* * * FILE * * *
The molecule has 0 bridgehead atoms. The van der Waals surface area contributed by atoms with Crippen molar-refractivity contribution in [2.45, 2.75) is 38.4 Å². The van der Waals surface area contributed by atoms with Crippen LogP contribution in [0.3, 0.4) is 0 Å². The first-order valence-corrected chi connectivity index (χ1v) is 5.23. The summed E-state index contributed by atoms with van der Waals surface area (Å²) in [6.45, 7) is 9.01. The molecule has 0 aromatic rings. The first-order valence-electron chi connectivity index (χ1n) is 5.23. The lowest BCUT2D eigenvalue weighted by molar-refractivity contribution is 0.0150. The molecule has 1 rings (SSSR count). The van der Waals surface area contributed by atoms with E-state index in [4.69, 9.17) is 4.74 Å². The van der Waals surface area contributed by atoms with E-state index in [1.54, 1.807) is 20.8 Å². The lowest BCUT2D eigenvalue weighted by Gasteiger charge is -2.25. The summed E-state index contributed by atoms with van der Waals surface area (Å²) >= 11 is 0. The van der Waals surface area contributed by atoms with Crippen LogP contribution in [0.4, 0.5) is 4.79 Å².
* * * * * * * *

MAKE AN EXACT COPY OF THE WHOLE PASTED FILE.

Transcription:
The molecule has 0 bridgehead atoms. The van der Waals surface area contributed by atoms with Crippen molar-refractivity contribution in [2.45, 2.75) is 38.4 Å². The van der Waals surface area contributed by atoms with Crippen LogP contribution in [0.3, 0.4) is 0 Å². The first-order valence-corrected chi connectivity index (χ1v) is 5.23. The summed E-state index contributed by atoms with van der Waals surface area (Å²) in [6.45, 7) is 9.01. The molecule has 0 aromatic rings. The first-order valence-electron chi connectivity index (χ1n) is 5.23. The lowest BCUT2D eigenvalue weighted by molar-refractivity contribution is 0.0150. The molecule has 1 rings (SSSR count). The van der Waals surface area contributed by atoms with E-state index in [4.69, 9.17) is 4.74 Å². The van der Waals surface area contributed by atoms with E-state index in [1.54, 1.807) is 20.8 Å². The lowest BCUT2D eigenvalue weighted by Gasteiger charge is -2.25. The summed E-state index contributed by atoms with van der Waals surface area (Å²) >= 11 is 0. The van der Waals surface area contributed by atoms with Crippen LogP contribution in [0.4, 0.5) is 4.79 Å².